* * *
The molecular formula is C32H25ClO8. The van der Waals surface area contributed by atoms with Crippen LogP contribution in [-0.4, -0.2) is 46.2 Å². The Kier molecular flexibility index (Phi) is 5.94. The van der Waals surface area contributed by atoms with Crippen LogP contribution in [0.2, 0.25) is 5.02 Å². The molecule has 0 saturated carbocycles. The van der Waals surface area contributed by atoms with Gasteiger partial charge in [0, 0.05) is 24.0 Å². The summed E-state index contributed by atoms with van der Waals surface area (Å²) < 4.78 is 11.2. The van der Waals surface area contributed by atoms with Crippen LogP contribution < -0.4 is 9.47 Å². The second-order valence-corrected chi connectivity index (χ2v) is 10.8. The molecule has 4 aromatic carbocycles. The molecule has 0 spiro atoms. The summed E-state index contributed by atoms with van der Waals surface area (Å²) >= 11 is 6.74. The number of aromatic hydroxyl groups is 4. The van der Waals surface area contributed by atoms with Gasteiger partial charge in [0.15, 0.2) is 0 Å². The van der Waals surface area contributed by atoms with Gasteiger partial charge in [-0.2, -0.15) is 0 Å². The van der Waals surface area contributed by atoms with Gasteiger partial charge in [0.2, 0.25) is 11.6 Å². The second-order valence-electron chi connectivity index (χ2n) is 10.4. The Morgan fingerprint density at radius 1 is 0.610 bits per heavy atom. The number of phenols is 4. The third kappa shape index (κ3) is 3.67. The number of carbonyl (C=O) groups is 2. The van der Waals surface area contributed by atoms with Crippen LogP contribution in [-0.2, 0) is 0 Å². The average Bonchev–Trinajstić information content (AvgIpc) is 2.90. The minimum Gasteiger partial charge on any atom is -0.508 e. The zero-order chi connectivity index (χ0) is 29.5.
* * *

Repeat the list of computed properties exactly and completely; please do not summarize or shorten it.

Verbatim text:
The molecular formula is C32H25ClO8. The van der Waals surface area contributed by atoms with Crippen LogP contribution in [-0.4, -0.2) is 46.2 Å². The Kier molecular flexibility index (Phi) is 5.94. The van der Waals surface area contributed by atoms with Crippen LogP contribution in [0.2, 0.25) is 5.02 Å². The molecule has 0 saturated carbocycles. The van der Waals surface area contributed by atoms with Gasteiger partial charge in [0, 0.05) is 24.0 Å². The summed E-state index contributed by atoms with van der Waals surface area (Å²) < 4.78 is 11.2. The van der Waals surface area contributed by atoms with Crippen LogP contribution < -0.4 is 9.47 Å². The second-order valence-corrected chi connectivity index (χ2v) is 10.8. The molecule has 4 aromatic carbocycles. The molecule has 0 spiro atoms. The summed E-state index contributed by atoms with van der Waals surface area (Å²) >= 11 is 6.74. The number of aromatic hydroxyl groups is 4. The van der Waals surface area contributed by atoms with Gasteiger partial charge in [0.15, 0.2) is 0 Å². The van der Waals surface area contributed by atoms with Gasteiger partial charge in [-0.2, -0.15) is 0 Å². The van der Waals surface area contributed by atoms with Gasteiger partial charge in [0.2, 0.25) is 11.6 Å². The second-order valence-electron chi connectivity index (χ2n) is 10.4. The Morgan fingerprint density at radius 1 is 0.610 bits per heavy atom. The number of phenols is 4. The third kappa shape index (κ3) is 3.67. The number of carbonyl (C=O) groups is 2. The van der Waals surface area contributed by atoms with Crippen LogP contribution in [-0.2, 0) is 0 Å². The average Bonchev–Trinajstić information content (AvgIpc) is 2.90. The minimum Gasteiger partial charge on any atom is -0.508 e. The zero-order chi connectivity index (χ0) is 29.5.